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Court rejects Henry Samueli's bid to revive plea bargain

The Anaheim Ducks owner had challenged a judge's decision to cancel his deal with prosecutors in a Broadcom stock case. An appellate panel says he must wait until he is sentenced before he can appeal.

September 25, 2009|E. Scott Reckard

A federal appeals court panel on Thursday refused to reinstate a proposed plea bargain that guaranteed Anaheim Ducks owner Henry Samueli that he would spend no time in prison as a result of alleged stock option manipulation at Irvine microchip designer Broadcom Corp.

The three-judge panel of the U.S. 9th Circuit Court of Appeals did not rule on the merits of the arguments by Samueli, the billionaire co-founder and former chairman of Broadcom. Instead, it said it has no jurisdiction at this time and ruled that Samueli must wait until after he is sentenced before appealing. Federal prosecutors declined to comment.

In a statement, Samueli attorney Gordon Greenberg said the defense "will carefully review the court's analysis and consider all our options."

Samueli had asked the appeals court to overturn a decision last year by U.S. District Judge Cormac Carney in Santa Ana. Carney said he could not accept Samueli's deal with federal prosecutors, which called for an unusual $12-million fine and five years' probation, because it "gives the impression that justice is for sale," considering the harsh sentences faced by other defendants in the case.

Carney said he wanted to see all the evidence in the case before deciding on an appropriate sentence for Samueli, 53, of Corona del Mar.

Samueli argued that Carney was wrongfully trying to force him to testify against Broadcom co-founder Henry T. Nicholas III, the company's former chief executive, and William J. Ruehle, its former chief financial officer. The plea bargain agreement did not require him to cooperate with prosecutors.

Nicholas and Ruehle are facing securities fraud charges alleging that they improperly backdated billions of dollars in Broadcom stock options to make them more valuable to employees of the company.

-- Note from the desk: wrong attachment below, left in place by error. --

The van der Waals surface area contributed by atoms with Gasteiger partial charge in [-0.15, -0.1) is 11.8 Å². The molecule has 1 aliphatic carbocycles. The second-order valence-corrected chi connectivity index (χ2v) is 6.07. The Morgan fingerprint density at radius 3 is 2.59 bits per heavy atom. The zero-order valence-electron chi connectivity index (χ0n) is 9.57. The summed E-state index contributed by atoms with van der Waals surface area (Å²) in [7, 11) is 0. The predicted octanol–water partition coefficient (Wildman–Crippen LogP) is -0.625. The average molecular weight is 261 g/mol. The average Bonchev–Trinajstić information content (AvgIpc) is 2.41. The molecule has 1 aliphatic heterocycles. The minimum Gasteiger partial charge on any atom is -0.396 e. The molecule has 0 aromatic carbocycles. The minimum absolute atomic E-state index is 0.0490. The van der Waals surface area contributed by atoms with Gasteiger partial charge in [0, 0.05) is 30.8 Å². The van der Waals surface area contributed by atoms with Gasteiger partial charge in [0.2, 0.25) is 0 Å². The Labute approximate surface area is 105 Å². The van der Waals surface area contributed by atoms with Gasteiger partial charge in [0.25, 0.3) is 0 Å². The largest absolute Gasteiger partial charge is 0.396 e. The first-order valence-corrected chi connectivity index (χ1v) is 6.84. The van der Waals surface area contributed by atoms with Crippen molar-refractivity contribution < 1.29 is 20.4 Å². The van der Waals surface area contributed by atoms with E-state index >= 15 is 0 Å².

They have pleaded not guilty and are awaiting trial. Nicholas also has pleaded not guilty to a separate indictment charging him with furnishing drugs to friends and business associates.

Samueli pleaded guilty last year to one count of lying to the Securities and Exchange Commission. He had told SEC investigators that he had no involvement in making grants of options. He now admits that he was involved in granting options, although he has not acknowledged participating in any improper actions.

Carney has not set a date for sentencing Samueli. In rejecting the plea bargain, he suggested that he would wait until the conclusion of the trials of Ruehle and Nicholas. Ruehle's trial is scheduled to begin Oct. 20, and Nicholas is to face a jury in February in the stock option case.

Companies grant stock options to employees to motivate them to work hard. They usually allow the employees to buy shares of company stock at the price on the day the options are issued. The options gain in value if the company prospers and its stock rises.

Backdating stock options to days on which shares were trading at a lower price makes them more valuable when they are issued. This practice is not against the law, but companies that do so are required to disclose the fact publicly and to report additional employee expenses in their financial reports.

Broadcom repeatedly did not report such backdating, although its former executives contend the error was innocent and that its practices were similar to those of companies throughout the technology industry.

The issue of widespread manipulation of stock options erupted in 2006 after academic studies showed that scores of companies, particularly in the technology field, had awarded options regularly on dates when the share prices were at low points.

Broadcom's $2.2-billion restatement of its financial results was the largest amount among about 200 companies caught up in the scandals.

The SEC has filed a civil lawsuit alleging that Samueli, Nicholas, Ruehle and former Broadcom general counsel David Dull engaged in "a massive, five-year scheme that involved fraudulent backdating of dozens of option grants, falsifying corporate records, intentionally false accounting and lying to shareholders." All four have denied that they acted improperly.


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